On top of this, even when we are capable of being critical of what we consume, we’re often bombarded with so much information that it makes it almost impossible anyway. In these situations, we rely on heuristics and biases to varying degrees of success. These mental shortcuts let us make faster decisions, but that speed often comes at a cost of accuracy.  


Being discerning of sources 

One clear thing to look for is the source of the information.  

Check if the information comes from a generally trusted source, like a government website, a university, a peer-reviewed study or a reputable news outlet. While it’s dangerous to be overly sceptical, it is important to note that critical thinking should also extend to sources you trust. Just like anything else, governments, universities or other sources can be biased in certain ways, and being aware of those biases can help you understand the motivations behind different ways of presenting otherwise accurate information. 

For example, news with a repeated focus on or omittance of a certain group of people can imply to viewers a false sense of significance. Without context, even accurate information can be used to misrepresent a wider picture. 

There are many organisations dedicated to fact-checking and bias-checking news and politics, so using them alongside your broader consumption of information can give you a more comprehensive perspective on different issues. For fact-checking of global news trends, there is the International Fact Checking Network, or in Australia there is the Australian Associated Press Fact Check. These resources can help us identify common misinformation trends.

However, there are other ways to train ourselves to be aware of our own biases when we consume media and especially news. For example, Ground News is an organisation that collates news stories from thousands of sources and demonstrates how the same stories are presented differently depending on the general political slant of the publication. This is an effective way of learning about how even subtle differences in language can have a drastic impact on our interpretation of news. Using resources like this is a good way to develop media literacy by training yourself to recognise patterns in media coverage. 


Critical reflection 

Many people aren’t going to get their information straight from the source, though. Let’s say you have found an author or a creator that you like. Maybe your friend even told you about it. How do you know if you should trust them? 

Again, the first thing to check is where they’re getting their information from. If they’re presenting evidence, then check that that evidence is coming from a place that you know to be trustworthy. This isn’t a check that you need to do all the time but putting this effort in at least at the beginning will give you a foundation for trusting this person in the future.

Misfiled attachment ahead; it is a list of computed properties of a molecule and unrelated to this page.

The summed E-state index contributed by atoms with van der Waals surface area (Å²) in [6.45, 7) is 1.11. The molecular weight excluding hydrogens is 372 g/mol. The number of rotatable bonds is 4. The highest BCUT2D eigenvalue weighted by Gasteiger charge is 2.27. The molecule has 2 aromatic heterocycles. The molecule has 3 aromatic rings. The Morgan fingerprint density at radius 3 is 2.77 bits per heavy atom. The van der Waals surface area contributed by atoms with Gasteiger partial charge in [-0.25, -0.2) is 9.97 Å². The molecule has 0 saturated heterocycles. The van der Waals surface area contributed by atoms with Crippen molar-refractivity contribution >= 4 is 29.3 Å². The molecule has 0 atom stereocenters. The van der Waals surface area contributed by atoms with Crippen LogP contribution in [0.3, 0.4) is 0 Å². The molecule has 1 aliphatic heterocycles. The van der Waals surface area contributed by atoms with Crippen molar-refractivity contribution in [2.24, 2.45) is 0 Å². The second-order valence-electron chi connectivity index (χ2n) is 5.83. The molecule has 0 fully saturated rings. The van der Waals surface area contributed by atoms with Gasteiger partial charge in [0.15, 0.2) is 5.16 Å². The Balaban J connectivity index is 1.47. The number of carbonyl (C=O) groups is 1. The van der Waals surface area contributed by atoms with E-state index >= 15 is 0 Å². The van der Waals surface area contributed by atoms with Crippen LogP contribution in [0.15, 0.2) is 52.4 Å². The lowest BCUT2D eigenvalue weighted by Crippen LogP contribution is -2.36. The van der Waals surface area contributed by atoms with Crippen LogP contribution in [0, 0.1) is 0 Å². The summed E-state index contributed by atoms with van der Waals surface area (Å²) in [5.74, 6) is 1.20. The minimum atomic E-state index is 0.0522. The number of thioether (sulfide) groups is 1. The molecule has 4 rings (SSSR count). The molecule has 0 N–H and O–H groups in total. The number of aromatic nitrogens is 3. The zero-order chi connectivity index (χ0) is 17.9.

If they aren’t presenting empirical evidence, you can check their credentials and history. Do they have reputable qualifications in a relevant field? Do they have a relevant lived experience to speak from? Do they have a history of presenting accurate information? Is what they’re saying consistent with their own points and with what you know from trusted sources? 

While not all necessary, these are all different ways of making sure that you critically reflect on the news and media you consume.  

Other useful ways to engage critically with media are to challenge yourself to identify different aspects of it. The intended audience can tell you a lot about a publication, like what their motivations or affiliations might be. You can identify this by looking at the language used and asking yourself how it reflects who it is trying to speak to. You can also find potential bias by imagining how the information might sound different if it was written with another kind of audience in mind. 

Another method of testing your understanding of a piece of news is to try to identify what the intended message is by summarising it in 1-2 sentences. Doing this is a good way to practice understanding the implications of lots of bits of information as a whole. It will also help you to ascertain underlying assumptions that are made without the viewer’s comprehension. Identifying these assumptions will help prevent you from being misled.  

For example, there is a general implicit assumption that if something is in the news, then it is important. But you might not agree with that. Sometimes things are reported on or spoken about to cause them to seem important, so by questioning that foundational assumption we can begin to critique the content and motivations behind certain information.  

Identifying these can help you determine how to process the information being presented to you and whether you need to scrutinise it further. Developing critical thinking skills to increase your media literacy is an important part of ethical consumption because it helps us navigate systems of power and slowly prevents the spread of harmful information and ideas. 


The Principle of Charity is a podcast that injects curiosity and generosity back into difficult conversations, bringing together two expert guests with opposing views on big social issues.

copy license